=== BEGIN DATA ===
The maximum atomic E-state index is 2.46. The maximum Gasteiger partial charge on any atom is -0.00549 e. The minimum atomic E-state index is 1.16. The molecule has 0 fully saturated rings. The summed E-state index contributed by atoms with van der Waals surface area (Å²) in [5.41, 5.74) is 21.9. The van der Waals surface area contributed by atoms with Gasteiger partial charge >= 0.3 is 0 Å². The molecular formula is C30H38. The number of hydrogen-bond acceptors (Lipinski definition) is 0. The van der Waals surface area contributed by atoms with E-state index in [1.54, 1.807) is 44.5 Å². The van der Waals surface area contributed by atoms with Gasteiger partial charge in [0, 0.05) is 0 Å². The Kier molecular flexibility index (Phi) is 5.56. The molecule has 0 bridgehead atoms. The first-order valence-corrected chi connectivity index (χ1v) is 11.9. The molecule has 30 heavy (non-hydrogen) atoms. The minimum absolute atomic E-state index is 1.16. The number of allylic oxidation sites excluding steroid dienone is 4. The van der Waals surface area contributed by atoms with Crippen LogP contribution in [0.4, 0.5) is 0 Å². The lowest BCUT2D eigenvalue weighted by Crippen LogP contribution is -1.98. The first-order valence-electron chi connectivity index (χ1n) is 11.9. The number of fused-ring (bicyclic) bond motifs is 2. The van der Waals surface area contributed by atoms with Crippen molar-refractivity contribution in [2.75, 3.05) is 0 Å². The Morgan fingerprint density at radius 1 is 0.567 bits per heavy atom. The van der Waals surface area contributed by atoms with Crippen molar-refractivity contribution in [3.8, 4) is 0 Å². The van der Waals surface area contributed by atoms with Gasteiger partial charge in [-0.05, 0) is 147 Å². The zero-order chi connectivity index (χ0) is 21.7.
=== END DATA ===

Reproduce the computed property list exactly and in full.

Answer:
The maximum atomic E-state index is 2.46. The maximum Gasteiger partial charge on any atom is -0.00549 e. The minimum atomic E-state index is 1.16. The molecule has 0 fully saturated rings. The summed E-state index contributed by atoms with van der Waals surface area (Å²) in [5.41, 5.74) is 21.9. The van der Waals surface area contributed by atoms with Gasteiger partial charge >= 0.3 is 0 Å². The molecular formula is C30H38. The number of hydrogen-bond acceptors (Lipinski definition) is 0. The van der Waals surface area contributed by atoms with E-state index in [1.54, 1.807) is 44.5 Å². The van der Waals surface area contributed by atoms with Gasteiger partial charge in [0, 0.05) is 0 Å². The Kier molecular flexibility index (Phi) is 5.56. The molecule has 0 bridgehead atoms. The first-order valence-corrected chi connectivity index (χ1v) is 11.9. The molecule has 30 heavy (non-hydrogen) atoms. The minimum absolute atomic E-state index is 1.16. The number of allylic oxidation sites excluding steroid dienone is 4. The van der Waals surface area contributed by atoms with Crippen LogP contribution in [0.4, 0.5) is 0 Å². The lowest BCUT2D eigenvalue weighted by Crippen LogP contribution is -1.98. The first-order valence-electron chi connectivity index (χ1n) is 11.9. The number of fused-ring (bicyclic) bond motifs is 2. The van der Waals surface area contributed by atoms with Crippen molar-refractivity contribution in [2.75, 3.05) is 0 Å². The Morgan fingerprint density at radius 1 is 0.567 bits per heavy atom. The van der Waals surface area contributed by atoms with Crippen molar-refractivity contribution in [3.8, 4) is 0 Å². The van der Waals surface area contributed by atoms with Gasteiger partial charge in [-0.05, 0) is 147 Å². The zero-order chi connectivity index (χ0) is 21.7.